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Managing Your Diabetes Diet: A Look at Nutrition

BY Yale Medicine Video Team October 30, 2023

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[Originally published: Sept. 8, 2022. Update: Oct. 30, 2023.]

A healthy, balanced diet is key for anyone with diabetes. Good nutrition not only controls glucose (blood sugar) levels, but also improves cholesterol and blood pressure—both of which can be high for people with diabetes.

What, then, is the best diabetes diet to follow? There isn’t one single meal plan to recommend, but a registered dietician can help you design an individualized plan. Or you can follow a number of well-studied nutrition strategies, says Laura Wilson, a Yale New Haven Hospital registered dietician.

For example, it’s important to know the difference between “good” carbohydrates, which are your body’s main fuel source, and those that are less healthy, Wilson says.

“Limiting unhealthy carbohydrates, such as refined carbohydrates and sugars, is an essential tool to help minimize spikes in blood glucose,” Wilson says. “Refined carbohydrates are those made from flours or starches that have essential nutrients and fiber removed during processing and have added salt, fats, and sugars in them, and so therefore are less healthy.”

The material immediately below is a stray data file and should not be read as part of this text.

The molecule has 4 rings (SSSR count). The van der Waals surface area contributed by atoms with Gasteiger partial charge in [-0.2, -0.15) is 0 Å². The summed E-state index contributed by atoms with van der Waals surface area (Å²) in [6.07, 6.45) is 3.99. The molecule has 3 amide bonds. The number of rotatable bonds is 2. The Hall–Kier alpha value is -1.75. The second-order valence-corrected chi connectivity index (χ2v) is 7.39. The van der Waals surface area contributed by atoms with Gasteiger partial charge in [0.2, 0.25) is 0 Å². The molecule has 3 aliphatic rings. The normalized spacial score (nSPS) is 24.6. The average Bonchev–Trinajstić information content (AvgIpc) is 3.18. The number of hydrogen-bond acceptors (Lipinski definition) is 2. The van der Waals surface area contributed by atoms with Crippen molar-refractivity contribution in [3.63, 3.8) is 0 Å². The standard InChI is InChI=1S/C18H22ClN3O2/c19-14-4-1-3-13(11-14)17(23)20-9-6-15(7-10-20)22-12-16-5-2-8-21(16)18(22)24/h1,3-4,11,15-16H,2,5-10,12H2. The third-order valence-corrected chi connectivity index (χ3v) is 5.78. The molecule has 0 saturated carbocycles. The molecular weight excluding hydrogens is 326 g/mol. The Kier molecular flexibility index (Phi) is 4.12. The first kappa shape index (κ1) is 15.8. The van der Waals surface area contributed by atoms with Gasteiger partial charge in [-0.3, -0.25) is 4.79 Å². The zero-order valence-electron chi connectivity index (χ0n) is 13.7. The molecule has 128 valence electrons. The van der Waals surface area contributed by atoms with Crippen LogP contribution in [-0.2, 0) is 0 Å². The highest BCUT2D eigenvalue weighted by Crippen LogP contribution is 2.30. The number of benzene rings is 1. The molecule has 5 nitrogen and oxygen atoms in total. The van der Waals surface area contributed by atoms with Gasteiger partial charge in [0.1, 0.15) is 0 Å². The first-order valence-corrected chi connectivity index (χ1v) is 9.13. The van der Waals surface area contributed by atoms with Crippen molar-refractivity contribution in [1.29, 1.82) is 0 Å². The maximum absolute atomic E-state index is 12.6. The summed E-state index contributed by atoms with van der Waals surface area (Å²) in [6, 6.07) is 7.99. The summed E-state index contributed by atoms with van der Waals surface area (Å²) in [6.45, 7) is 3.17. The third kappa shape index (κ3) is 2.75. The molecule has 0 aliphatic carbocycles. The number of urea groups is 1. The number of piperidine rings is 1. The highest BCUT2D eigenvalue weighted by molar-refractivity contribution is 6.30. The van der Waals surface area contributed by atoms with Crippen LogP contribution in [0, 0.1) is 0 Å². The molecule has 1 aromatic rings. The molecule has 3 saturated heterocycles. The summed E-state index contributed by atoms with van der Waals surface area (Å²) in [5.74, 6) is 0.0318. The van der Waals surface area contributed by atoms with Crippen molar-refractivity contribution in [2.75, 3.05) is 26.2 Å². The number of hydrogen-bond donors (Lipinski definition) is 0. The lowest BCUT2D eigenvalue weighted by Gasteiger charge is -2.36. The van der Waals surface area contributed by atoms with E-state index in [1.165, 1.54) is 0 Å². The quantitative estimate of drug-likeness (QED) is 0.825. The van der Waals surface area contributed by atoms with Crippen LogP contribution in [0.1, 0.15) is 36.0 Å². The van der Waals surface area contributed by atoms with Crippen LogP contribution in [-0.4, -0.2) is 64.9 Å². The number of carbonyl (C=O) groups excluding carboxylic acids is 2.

One tool for meal planning is what’s known as the “healthy plate method.” The idea, Wilson says, is to divide your plate into quarters. One quarter could be whole grains or high fiber, minimally processed carbohydrates (such as a baked sweet potato, whole grain pasta or bread, brown rice, or oatmeal). Another quarter of the plate could include a healthy protein such as fish, skinless chicken, beans, or nuts. The other half of the plate should be mostly vegetables, with a little bit of fruit.

“That side of the plate is much lower in calories and very high in fiber and plant-rich nutrients that are excellent for your immune system and overall digestive health,” Wilson says, adding that to the side of the plate could be other nuts and seeds or some healthy dairy products (such as soy or almond milk, low-fat cow’s milk, or nonfat yogurt with no added sugars).

The idea, Wilson explains, is to make sure you get all of the nutrients your body needs from a diverse meal plan with plenty of different options.

In this video, Wilson provides more details about the role of good nutrition when it comes to managing your diabetes.

Visit the Yale Medicine Diabetes Content Center for more diabetes-related articles and videos.